The Psychological Trauma of Miscarriage
Welcome to the very first episode of The Miscarriage Series where we will spend the coming weeks bringing you real stories and expert interviews about the difficult topic of miscarriage. This week’s episode is with Dr Jessica Farren who Kate and I met in London, in her kitchen before we went into lockdown.
Jessica is an Obstetrician and Gynaecologist at Imperial College Health Care Trust and we spoke about her involvement in research which was published earlier this year. Jessica looked at the psychological impact of early pregnancy events and in particular miscarriage.
The Trauma of Miscarriage
The study looked at symptoms relating to anxiety, depression and post-traumatic stress disorder (PTSD) and how high these levels are shortly after experiencing a miscarriage and then months later. The study found that at 9 months 1:6 women are still experiencing symptoms suggestive of PTSD.
How to improve support
Frequently women are discharged from hospital very quickly following a miscarriage and often without a follow-up. Jessica suggests that this poses a lost opportunity for support and the ability to ask questions after a miscarriage which can help to reduce self-blame.
Jessica talks about the importance of healthcare staff managing expectations at the first scan, particularly if the scan does not have a positive outcome.
How can we talk more freely about miscarriage?
Jessica talks about the concept of not talking about a pregnancy until after the 12-week point and how it would be much better if women did feel that they can open up and talk before this time, and in particular if they miscarry.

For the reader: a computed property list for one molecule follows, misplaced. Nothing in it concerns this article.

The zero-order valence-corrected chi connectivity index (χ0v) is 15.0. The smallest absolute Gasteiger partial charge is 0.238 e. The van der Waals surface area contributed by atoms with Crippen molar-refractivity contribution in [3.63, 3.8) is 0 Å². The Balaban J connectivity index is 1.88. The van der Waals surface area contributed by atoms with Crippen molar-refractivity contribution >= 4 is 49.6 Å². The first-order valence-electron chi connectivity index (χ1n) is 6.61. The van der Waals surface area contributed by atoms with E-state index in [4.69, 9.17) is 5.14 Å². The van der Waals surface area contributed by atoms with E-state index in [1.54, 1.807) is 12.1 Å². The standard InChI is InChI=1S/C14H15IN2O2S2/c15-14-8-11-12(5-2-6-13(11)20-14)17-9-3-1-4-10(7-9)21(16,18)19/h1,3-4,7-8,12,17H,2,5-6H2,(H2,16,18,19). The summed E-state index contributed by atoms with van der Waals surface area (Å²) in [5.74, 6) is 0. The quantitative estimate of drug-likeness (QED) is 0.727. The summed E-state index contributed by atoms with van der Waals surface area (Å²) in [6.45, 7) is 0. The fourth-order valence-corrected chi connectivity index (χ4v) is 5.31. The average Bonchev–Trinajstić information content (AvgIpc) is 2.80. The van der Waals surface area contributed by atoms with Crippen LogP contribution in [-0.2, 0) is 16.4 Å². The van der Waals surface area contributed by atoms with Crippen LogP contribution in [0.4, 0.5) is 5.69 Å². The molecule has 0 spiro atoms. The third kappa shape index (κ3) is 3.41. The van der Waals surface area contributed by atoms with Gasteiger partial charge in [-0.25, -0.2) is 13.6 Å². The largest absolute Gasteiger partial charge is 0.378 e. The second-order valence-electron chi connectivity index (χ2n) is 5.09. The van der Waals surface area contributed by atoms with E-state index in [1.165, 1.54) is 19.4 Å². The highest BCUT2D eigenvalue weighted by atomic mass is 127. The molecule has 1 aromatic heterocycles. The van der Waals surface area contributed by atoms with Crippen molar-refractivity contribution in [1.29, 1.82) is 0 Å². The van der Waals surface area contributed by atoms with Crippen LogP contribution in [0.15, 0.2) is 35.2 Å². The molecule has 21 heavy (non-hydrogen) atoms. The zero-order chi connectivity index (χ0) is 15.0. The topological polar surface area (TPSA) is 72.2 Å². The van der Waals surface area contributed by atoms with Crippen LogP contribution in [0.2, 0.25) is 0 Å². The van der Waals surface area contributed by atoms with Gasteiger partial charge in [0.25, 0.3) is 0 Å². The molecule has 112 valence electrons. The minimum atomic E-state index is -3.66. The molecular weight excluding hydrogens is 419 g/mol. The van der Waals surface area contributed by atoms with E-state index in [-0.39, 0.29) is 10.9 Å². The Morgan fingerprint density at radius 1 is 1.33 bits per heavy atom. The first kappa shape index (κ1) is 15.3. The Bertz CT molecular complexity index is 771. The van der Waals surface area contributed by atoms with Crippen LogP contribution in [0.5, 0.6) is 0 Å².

Miscarriage and the Workplace
As miscarriage occurs in a woman’s life span during their peak contribution to society both at work and in the workplace, the impact of PTSD in both environments is huge. The work we are doing as part of our Fertility Matters at Work initiative will be providing support and guidance for anyone dealing with this.
The first Scan
Jessica tells us that it is very common to have an inconclusive scan at 5-6 weeks but by 8 weeks you would expect to see a pregnancy developing normally. She also mentions that for IVF pregnancies it would be preferable to be able to be more conclusive with scans for this group.
Why it’s not possible to investigate a miscarriage until after 3
70% of miscarriages are genetically abnormal and therefore investigating for this after one or even two miscarriages doesn’t change how anything would be managed going forward. Jessica does think there is a move to investigate after two miscarriages in the future.
The impact of miscarriage on men
The research also considered men and this will be published soon. Jessica did say that whilst men had lower levels of the psychological disorders assessed, they did still suffer.
Source: The Fertility Podcast